- A stronger dollar over the course of the year has weighed heavily on many emerging market currencies.
- CNBC spotlights the performance of Ghana's cedi, the Cuban peso, the Zimbabwean dollar and more.
- The Zimbabwean dollar has lost a staggering 76.74% of its value against the dollar since January.
Foreign exchange markets have endured a rocky ride in 2022, but in some countries, a combination of geopolitical pressures and central bank missteps has pushed currencies into a "death spiral."
A stronger dollar over the course of the year, as investors flocked toward the traditional "safe haven" amid the deluge of geopolitical and macroeconomic shocks, has weighed heavily on many emerging market currencies.
Major oil producers and countries with central banks that have hiked interest rates decisively are generally faring better.
Steve Hanke, professor of applied economics at Johns Hopkins University, publishes a regular list of the year's worst-perfoming currencies -- and Ghana's cedi is near the top.
The cedi hit a fresh record low against the dollar on Wednesday last week, at one stage hitting the 14.24 mark before recovering slightly. It started the year trading at just over 6 cedis to the dollar, according to Refinitiv data, meaning the greenback has strengthened by more than 132% against the West African nation's currency.
Ghana's problems include the rising cost of living and an unsustainable debt burden that have forced the government to turn to the International Monetary Fund for assistance, a move uncharacteristically agreed upon by both the ruling and opposition parties.
"The depth of Ghana's troubles is made even more stark when considering that government officials are willing to take a massive pay cut in an attempt to free up some funding," Jacques Nel, head of macro at Oxford Economics Africa, said in a recent note.
"However, this financial sacrifice by government officials should not be mistaken for unity among the country's leaders, with the opposition blatantly waiting for the IMF deal to be approved before gunning for President [Nana] Akufo-Addo's scalp."
The latest shock to the currency came as the Bank of Ghana canceled a scheduled foreign exchange auction, and protests have been held in the capital Accra this month demanding the resignation of the president.
"The Bank has been taking a range of measures to stem the currency's year-long spiral, including an unsuccessful crackdown on unlicensed currency sellers," explained Murega Mungai, trading desk manager at Nairobi-based AZA Finance.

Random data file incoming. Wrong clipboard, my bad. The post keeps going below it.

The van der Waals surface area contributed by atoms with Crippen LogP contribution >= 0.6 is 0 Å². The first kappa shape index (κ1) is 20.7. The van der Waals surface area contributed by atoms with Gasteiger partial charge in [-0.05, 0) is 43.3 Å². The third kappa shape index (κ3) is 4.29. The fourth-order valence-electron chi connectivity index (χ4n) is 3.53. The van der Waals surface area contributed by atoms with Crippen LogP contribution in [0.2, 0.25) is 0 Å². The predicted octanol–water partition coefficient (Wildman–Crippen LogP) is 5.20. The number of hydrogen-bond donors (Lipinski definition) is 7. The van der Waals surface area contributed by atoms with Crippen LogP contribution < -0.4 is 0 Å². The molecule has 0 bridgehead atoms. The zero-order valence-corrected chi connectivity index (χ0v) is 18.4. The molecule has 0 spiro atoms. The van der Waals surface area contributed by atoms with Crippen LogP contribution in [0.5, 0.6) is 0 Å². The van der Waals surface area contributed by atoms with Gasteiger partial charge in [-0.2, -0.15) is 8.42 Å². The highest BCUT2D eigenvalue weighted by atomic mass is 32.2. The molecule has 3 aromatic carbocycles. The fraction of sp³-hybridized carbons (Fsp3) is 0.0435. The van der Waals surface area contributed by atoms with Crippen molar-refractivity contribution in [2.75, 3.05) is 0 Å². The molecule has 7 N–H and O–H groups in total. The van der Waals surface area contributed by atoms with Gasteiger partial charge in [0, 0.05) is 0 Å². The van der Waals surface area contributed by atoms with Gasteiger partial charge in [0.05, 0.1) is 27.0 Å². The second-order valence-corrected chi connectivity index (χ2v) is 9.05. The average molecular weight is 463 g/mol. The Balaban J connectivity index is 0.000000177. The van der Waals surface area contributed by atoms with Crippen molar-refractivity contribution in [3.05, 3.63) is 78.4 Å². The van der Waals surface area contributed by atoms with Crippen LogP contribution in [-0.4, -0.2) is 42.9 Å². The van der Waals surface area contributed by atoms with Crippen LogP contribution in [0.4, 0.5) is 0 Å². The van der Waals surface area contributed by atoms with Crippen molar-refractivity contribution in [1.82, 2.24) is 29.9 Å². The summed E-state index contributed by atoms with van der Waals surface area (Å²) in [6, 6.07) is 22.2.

"It has also been buying dollars directly from mining companies to shore up its reserves, starving the market of much needed liquidity. Against that backdrop, we expect the Cedi to remain under pressure in the near term, possibly weakening beyond the 14.50 level."
Hanke said on Twitter last week that the cedi is a "central bank junk currency" and suggested the country must "mothball its central bank and install a currency board" in order to restore order.
The cedi's decline makes it only the third-worst-performing currency in the world this year, however.
In second place is the Cuban peso, which is down 56.36% against the dollar, behind only the Zimbabwean dollar, which has lost a staggering 76.74% of its value against the dollar since January. Both Zimbabwe and Cuba are suffering from eye-watering levels of inflation.
Hanke said last week that Zimbabwe's "economic death spiral just keeps spinning." National statistics agency ZimStat reported that the country's inflation hit an annual 268% in October, but Hanke's own estimates place it at 417%. Similar to Ghana, authorities in Zimbabwe have attempted to support the local currency and fight inflation by cracking down on Zimbabwean dollar payments.
Sky-high inflation is also a central problem in Cuba, with Hanke's model placing consumer price increases at an annual 166%.
The Egyptian pound last week slumped to a fresh low against the dollar, sliding to 24.42, making its way onto Hanke's list of the top 10 worst-performing currencies of 2022.
Fitch Ratings recently cut the country's credit outlook to negative citing a deteriorating external liquidity position and the risk of diminished bond market access. Meanwhile, Egypt's foreign exchange reserves had depleted to under $32 billion in October from $35 billion in March.
Fitch highlighted that Egypt's financing problems were being exacerbated by $6 billion of upcoming external debt maturities next year and a further $9 billion of maturities in 2024.
"Despite a flutter of finance deals announced at COP27 in Sharm el-Sheikh this week, continued foreign exits overall are likely to cause the [Egyptian] Pound to weaken further against the dollar in coming days," AZA Finance trader Mitch Diedrick said in a research note Thursday.
Other currencies featuring on the list as of last week include the Sri Lankan Rupee, Venezuelan Bolivar, Sierra Leone's Leone, the Myanmar Kyat, the Laotian Kip and the Ukrainian Hryvnia.